I need to remember to true up patterns before cutting — on the pants pattern the front and back legs were different heights and one of the legs twisted when I tried to align the pieces.
When sewing the facing for the waist of the pants, I didn’t pay attention to the front and the back in relation to the side zipper, and ended up with the front facing in the back side of the pants which made the facing a little imbalanced.
On the dress I pressed the darts to the sides, but after finishing that piece I read that they are better pressed to the middle instead.
When attaching the binding to the facing edge, I tried both the edge joining foot and the overedge guide foot, but because it had a slightly concave curve to it the foot couldn’t get up into the ditch. It was nice and even, but the guide pushed the ditch away from the needle too far.
The set-in sleeves are way to gathered at the top, so I have work to do there to learn how to make them fit better.
Neither pattern came with facing pieces, so I made my own, but my curves were off and they ended up as a large scalloped shape rather than a nice, smooth curve. That would have been improved if I had used perpendicular cuts off of the fold edge rather than curved ones.
It was great getting experience with darts and a real-world application of an invisible zipper. It was also good to do the facing pieces because it took some of the mystery out of how those pieces work. Reading about these things can be very different from actually doing them! I tend to get hung up on learning something intellectually, delaying the actual hands-on experience that digging in and making provides. My goal is to get cracking on more garments (of the normal-human-size variety) to get up to speed on fitting and construction over the next few weeks.
Robert Kaufman Essex Yarn Dyed Linen Blend in Black
Robert Kaufman Chambray Union in Indigo
Robert Kaufman Essex Wide Linen Blend in Flax
Gütermann 50 Wt Natural Cotton thread, color 3260 for piecing
Gütermann 50 Wt Natural Cotton thread, color 6210 for binding
Coats Machine Quilting & Crafts 30 Wt Mercerized ELS Cotton thread, color 155 Dogwood for quilting
Equipment and settings:
for piecing, used foot pressure of 2, J foot, tension 4, 5.5/2.0 with stitch 21 (except for the linen-to-linen blocks used pressure 1)
for quilting, used walking foot, 3.5/3, aligned seam line with edge of foot
Day 1: cut block pieces (120 squares); piece together the back (cut the length of fabric in half, resulting in two pieces each 2 yd x WOF; stitched 5/8″ from selvedge edge, then trimmed edges to 1/2″ before pressing open)
Day 2: join binding pieces and press in half; pin blocks and mark for triangles
Day 3: sew seams on blocks to form triangles (used 1 bobbin + one and a half 100-m spools of thread)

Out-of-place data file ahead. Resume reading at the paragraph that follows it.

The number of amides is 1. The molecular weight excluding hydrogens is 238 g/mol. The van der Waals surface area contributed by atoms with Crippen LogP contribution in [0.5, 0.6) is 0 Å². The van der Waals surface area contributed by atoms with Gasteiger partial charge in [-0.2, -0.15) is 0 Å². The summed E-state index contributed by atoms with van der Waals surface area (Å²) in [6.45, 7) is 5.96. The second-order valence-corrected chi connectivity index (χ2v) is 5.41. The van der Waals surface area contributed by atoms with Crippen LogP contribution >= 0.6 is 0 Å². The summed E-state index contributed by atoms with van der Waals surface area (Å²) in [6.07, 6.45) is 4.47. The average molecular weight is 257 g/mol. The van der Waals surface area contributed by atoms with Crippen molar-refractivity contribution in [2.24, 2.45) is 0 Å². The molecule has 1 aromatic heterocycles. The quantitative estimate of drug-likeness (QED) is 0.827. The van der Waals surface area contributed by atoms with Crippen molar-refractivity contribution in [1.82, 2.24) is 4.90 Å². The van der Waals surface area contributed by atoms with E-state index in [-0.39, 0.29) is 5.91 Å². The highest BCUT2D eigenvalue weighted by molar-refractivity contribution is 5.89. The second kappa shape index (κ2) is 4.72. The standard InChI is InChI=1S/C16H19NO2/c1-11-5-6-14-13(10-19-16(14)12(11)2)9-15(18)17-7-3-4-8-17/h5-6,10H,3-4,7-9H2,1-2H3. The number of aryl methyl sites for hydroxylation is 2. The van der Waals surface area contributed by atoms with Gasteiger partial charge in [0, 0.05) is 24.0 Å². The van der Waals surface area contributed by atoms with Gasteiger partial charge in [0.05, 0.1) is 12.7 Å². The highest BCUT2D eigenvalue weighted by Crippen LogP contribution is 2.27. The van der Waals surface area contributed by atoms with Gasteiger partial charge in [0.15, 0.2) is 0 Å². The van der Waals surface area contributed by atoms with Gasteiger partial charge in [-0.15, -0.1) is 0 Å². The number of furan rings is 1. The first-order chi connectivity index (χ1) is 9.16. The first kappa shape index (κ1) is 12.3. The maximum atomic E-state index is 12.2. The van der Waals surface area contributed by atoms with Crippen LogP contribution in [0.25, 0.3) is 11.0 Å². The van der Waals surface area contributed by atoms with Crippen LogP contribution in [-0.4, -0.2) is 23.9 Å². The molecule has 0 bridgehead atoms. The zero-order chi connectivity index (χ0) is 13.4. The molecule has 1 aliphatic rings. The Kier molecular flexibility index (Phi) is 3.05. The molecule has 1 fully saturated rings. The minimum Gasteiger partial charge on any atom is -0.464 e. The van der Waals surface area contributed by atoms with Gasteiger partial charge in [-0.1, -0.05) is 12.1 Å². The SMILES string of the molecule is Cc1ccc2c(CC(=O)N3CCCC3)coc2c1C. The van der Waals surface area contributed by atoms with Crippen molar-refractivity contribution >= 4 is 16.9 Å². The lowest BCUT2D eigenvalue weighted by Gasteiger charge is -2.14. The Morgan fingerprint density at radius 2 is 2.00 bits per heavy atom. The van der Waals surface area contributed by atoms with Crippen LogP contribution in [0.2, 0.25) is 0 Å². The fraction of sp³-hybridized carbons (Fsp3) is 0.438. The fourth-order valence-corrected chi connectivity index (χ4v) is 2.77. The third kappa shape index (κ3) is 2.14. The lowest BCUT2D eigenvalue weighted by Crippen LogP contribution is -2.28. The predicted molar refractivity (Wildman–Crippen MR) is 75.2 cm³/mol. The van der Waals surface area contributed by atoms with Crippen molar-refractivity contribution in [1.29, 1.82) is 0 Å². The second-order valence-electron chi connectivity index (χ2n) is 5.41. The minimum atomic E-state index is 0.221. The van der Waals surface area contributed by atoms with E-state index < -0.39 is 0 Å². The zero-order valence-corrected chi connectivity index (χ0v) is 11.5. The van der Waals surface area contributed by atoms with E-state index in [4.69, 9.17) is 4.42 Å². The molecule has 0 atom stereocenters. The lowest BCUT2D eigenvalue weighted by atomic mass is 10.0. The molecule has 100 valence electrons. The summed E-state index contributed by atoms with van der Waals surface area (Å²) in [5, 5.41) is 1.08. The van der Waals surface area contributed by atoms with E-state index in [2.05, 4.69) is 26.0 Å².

Day 4: set block seams; slice each block in half diagonally
Day 5: press seams open (120 blocks)
Day 6: trim blocks to 6 1/2 x 6 1/2; arrange blocks; sew first 5 rows
Day 7: finish sewing rows; set seams for 8 of the rows
Day 8: set rest of seams; start sewing rows together
Day 9: finish sewing rows; press row seams flat
Day 10: pin basting the top to the batting and backing
Day 11: quilt first half of the lines
Day 12: quilt second half of lines; trim edges; apply binding by machine; prep for hand stitching
Day 13: begin hand stitching binding
Day 14: complete hand stitching of binding
Wow, this was a big project. Every time I started to feel close to being done, it turned out there was a lot more to do. And it wasn’t even a bed-sized quilt! It was such a great experience though, learning new things and bonding with my sewing machine.
My first challenge was cutting. Actually, my first challenge was choosing fabrics. My second challenge was cutting. It was hard for me to cut multiple layers of fabric and stay on grain. More accurately, I didn’t stay on grain. That’s something I’ll definitely need to watch more carefully, especially for garment sewing.
I’m so grateful the author instructed us to cut the blocks a bit larger and trim them down after the half-square triangles were pieced. They tended to be misshapen just enough that finishing without that trim would have likely put things askew.
When sewing the rows together I discovered that some Solvy stabilizer on the underside helps the fabric go over the feed dogs smoothly and prevents the trickier intersections from bunching up, getting sewn down wrong. This occurred to me only after 10 rows of ripping out a few corners on each row and re-sewing.
If I could change one thing about my project it would be the quilting stitches. I wouldn’t buy the 1200-yd spools of 30-wt thread for this machine again. There were just too many tension issues, and my quilting stitches aren’t as even as I’d like. The 50-wt worked much better. For me, sewing row after row during the quilting stage was rather tedious, with the size of the quilt unwieldy for my machine.
The hand stitching went very well and by the end I really felt like I had gotten into the rhythm of the stitch. Doing a quilt like this, with so much hand stitching, made me less likely to avoid it on future projects because now I know it’s not insurmountable.